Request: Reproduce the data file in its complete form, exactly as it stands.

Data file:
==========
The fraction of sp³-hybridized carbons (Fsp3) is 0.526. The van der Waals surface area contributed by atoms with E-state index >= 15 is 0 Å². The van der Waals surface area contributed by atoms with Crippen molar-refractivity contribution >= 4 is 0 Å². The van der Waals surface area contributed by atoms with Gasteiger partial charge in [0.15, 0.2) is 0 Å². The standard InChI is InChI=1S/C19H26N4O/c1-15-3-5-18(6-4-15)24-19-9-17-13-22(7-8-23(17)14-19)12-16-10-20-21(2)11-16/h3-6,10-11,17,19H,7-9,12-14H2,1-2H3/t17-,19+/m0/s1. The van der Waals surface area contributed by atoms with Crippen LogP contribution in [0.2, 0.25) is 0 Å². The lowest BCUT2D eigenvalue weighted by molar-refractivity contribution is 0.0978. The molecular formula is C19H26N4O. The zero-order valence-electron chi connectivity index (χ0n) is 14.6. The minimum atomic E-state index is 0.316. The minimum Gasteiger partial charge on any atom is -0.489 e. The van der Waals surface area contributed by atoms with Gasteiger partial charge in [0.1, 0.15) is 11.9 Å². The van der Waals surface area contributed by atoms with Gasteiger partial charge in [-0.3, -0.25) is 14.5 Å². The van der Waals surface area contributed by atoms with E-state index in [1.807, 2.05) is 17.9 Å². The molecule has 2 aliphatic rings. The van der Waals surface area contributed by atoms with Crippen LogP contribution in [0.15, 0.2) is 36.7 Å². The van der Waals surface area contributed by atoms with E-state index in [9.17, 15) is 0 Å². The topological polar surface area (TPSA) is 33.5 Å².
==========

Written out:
The fraction of sp³-hybridized carbons (Fsp3) is 0.526. The van der Waals surface area contributed by atoms with E-state index >= 15 is 0 Å². The van der Waals surface area contributed by atoms with Crippen molar-refractivity contribution >= 4 is 0 Å². The van der Waals surface area contributed by atoms with Gasteiger partial charge in [0.15, 0.2) is 0 Å². The standard InChI is InChI=1S/C19H26N4O/c1-15-3-5-18(6-4-15)24-19-9-17-13-22(7-8-23(17)14-19)12-16-10-20-21(2)11-16/h3-6,10-11,17,19H,7-9,12-14H2,1-2H3/t17-,19+/m0/s1. The van der Waals surface area contributed by atoms with Crippen LogP contribution in [0.2, 0.25) is 0 Å². The lowest BCUT2D eigenvalue weighted by molar-refractivity contribution is 0.0978. The molecular formula is C19H26N4O. The zero-order valence-electron chi connectivity index (χ0n) is 14.6. The minimum atomic E-state index is 0.316. The minimum Gasteiger partial charge on any atom is -0.489 e. The van der Waals surface area contributed by atoms with Gasteiger partial charge in [0.1, 0.15) is 11.9 Å². The van der Waals surface area contributed by atoms with Gasteiger partial charge in [-0.3, -0.25) is 14.5 Å². The van der Waals surface area contributed by atoms with E-state index in [1.807, 2.05) is 17.9 Å². The molecule has 2 aliphatic rings. The van der Waals surface area contributed by atoms with Crippen LogP contribution in [0.15, 0.2) is 36.7 Å². The van der Waals surface area contributed by atoms with E-state index in [9.17, 15) is 0 Å². The topological polar surface area (TPSA) is 33.5 Å².